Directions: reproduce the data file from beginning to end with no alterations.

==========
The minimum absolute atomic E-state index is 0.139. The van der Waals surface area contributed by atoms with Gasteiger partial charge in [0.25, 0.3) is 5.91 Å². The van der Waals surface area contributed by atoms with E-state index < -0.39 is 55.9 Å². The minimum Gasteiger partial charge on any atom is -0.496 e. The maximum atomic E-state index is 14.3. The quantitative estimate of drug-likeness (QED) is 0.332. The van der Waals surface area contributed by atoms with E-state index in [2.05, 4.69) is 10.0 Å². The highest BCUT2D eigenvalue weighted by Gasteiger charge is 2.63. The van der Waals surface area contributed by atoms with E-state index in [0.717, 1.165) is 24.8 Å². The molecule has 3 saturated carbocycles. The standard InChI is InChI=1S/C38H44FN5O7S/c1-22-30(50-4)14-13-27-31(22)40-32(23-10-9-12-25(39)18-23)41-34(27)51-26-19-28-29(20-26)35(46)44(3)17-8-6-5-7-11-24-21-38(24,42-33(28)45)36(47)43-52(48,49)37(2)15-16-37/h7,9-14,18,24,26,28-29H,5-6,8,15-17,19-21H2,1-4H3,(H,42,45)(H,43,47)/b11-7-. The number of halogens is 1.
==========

The minimum absolute atomic E-state index is 0.139. The van der Waals surface area contributed by atoms with Gasteiger partial charge in [0.25, 0.3) is 5.91 Å². The van der Waals surface area contributed by atoms with E-state index < -0.39 is 55.9 Å². The minimum Gasteiger partial charge on any atom is -0.496 e. The maximum atomic E-state index is 14.3. The quantitative estimate of drug-likeness (QED) is 0.332. The van der Waals surface area contributed by atoms with E-state index in [2.05, 4.69) is 10.0 Å². The highest BCUT2D eigenvalue weighted by Gasteiger charge is 2.63. The van der Waals surface area contributed by atoms with E-state index in [0.717, 1.165) is 24.8 Å². The molecule has 3 saturated carbocycles. The standard InChI is InChI=1S/C38H44FN5O7S/c1-22-30(50-4)14-13-27-31(22)40-32(23-10-9-12-25(39)18-23)41-34(27)51-26-19-28-29(20-26)35(46)44(3)17-8-6-5-7-11-24-21-38(24,42-33(28)45)36(47)43-52(48,49)37(2)15-16-37/h7,9-14,18,24,26,28-29H,5-6,8,15-17,19-21H2,1-4H3,(H,42,45)(H,43,47)/b11-7-. The number of halogens is 1.